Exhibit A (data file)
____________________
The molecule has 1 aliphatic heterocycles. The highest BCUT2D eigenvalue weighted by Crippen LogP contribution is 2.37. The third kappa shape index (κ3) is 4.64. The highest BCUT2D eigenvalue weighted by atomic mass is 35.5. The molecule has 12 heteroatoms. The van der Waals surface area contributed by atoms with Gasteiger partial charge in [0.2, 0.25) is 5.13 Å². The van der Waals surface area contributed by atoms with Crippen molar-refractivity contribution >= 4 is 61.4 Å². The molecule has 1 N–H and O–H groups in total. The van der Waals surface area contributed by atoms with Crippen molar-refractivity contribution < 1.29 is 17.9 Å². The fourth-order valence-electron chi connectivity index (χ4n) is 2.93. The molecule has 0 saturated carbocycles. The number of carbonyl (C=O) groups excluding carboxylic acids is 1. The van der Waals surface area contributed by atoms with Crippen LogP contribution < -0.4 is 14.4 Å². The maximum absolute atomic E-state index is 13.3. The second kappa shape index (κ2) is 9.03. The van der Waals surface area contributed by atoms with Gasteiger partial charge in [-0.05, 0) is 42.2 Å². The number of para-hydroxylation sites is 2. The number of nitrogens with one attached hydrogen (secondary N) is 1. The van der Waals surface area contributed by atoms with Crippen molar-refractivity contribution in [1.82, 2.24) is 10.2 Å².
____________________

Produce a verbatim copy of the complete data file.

The molecule has 1 aliphatic heterocycles. The highest BCUT2D eigenvalue weighted by Crippen LogP contribution is 2.37. The third kappa shape index (κ3) is 4.64. The highest BCUT2D eigenvalue weighted by atomic mass is 35.5. The molecule has 12 heteroatoms. The van der Waals surface area contributed by atoms with Gasteiger partial charge in [0.2, 0.25) is 5.13 Å². The van der Waals surface area contributed by atoms with Crippen molar-refractivity contribution >= 4 is 61.4 Å². The molecule has 1 N–H and O–H groups in total. The van der Waals surface area contributed by atoms with Crippen molar-refractivity contribution < 1.29 is 17.9 Å². The fourth-order valence-electron chi connectivity index (χ4n) is 2.93. The molecule has 0 saturated carbocycles. The number of carbonyl (C=O) groups excluding carboxylic acids is 1. The van der Waals surface area contributed by atoms with Crippen LogP contribution < -0.4 is 14.4 Å². The maximum absolute atomic E-state index is 13.3. The second kappa shape index (κ2) is 9.03. The van der Waals surface area contributed by atoms with Gasteiger partial charge in [-0.05, 0) is 42.2 Å². The number of para-hydroxylation sites is 2. The number of nitrogens with one attached hydrogen (secondary N) is 1. The van der Waals surface area contributed by atoms with Crippen molar-refractivity contribution in [1.82, 2.24) is 10.2 Å².